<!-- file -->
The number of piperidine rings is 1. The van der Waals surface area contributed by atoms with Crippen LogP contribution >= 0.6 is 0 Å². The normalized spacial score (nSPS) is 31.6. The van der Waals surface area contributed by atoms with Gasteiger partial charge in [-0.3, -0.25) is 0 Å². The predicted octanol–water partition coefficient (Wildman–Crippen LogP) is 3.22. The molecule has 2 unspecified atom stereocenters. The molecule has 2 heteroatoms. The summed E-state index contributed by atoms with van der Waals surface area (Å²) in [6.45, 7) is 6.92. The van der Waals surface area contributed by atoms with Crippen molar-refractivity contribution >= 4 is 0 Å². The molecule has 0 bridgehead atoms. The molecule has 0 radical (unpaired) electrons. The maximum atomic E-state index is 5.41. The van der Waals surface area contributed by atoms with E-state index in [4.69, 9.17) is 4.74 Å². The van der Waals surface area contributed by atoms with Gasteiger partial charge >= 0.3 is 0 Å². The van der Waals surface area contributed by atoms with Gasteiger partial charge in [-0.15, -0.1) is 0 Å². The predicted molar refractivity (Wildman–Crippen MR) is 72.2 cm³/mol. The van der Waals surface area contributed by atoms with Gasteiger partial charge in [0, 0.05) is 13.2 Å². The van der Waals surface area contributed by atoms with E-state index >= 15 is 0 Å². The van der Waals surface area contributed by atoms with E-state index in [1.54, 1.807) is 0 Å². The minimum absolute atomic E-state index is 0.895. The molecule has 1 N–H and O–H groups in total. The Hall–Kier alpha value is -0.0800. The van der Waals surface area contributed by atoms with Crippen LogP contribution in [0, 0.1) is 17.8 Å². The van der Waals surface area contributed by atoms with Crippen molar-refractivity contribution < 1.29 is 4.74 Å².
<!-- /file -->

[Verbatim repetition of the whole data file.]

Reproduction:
The number of piperidine rings is 1. The van der Waals surface area contributed by atoms with Crippen LogP contribution >= 0.6 is 0 Å². The normalized spacial score (nSPS) is 31.6. The van der Waals surface area contributed by atoms with Gasteiger partial charge in [-0.3, -0.25) is 0 Å². The predicted octanol–water partition coefficient (Wildman–Crippen LogP) is 3.22. The molecule has 2 unspecified atom stereocenters. The molecule has 2 heteroatoms. The summed E-state index contributed by atoms with van der Waals surface area (Å²) in [6.45, 7) is 6.92. The van der Waals surface area contributed by atoms with Crippen molar-refractivity contribution >= 4 is 0 Å². The molecule has 0 bridgehead atoms. The molecule has 0 radical (unpaired) electrons. The maximum atomic E-state index is 5.41. The van der Waals surface area contributed by atoms with E-state index in [4.69, 9.17) is 4.74 Å². The van der Waals surface area contributed by atoms with Gasteiger partial charge >= 0.3 is 0 Å². The van der Waals surface area contributed by atoms with Gasteiger partial charge in [-0.15, -0.1) is 0 Å². The predicted molar refractivity (Wildman–Crippen MR) is 72.2 cm³/mol. The van der Waals surface area contributed by atoms with Gasteiger partial charge in [0, 0.05) is 13.2 Å². The van der Waals surface area contributed by atoms with E-state index >= 15 is 0 Å². The van der Waals surface area contributed by atoms with E-state index in [1.54, 1.807) is 0 Å². The minimum absolute atomic E-state index is 0.895. The molecule has 1 N–H and O–H groups in total. The Hall–Kier alpha value is -0.0800. The van der Waals surface area contributed by atoms with Crippen LogP contribution in [0, 0.1) is 17.8 Å². The van der Waals surface area contributed by atoms with Crippen molar-refractivity contribution < 1.29 is 4.74 Å².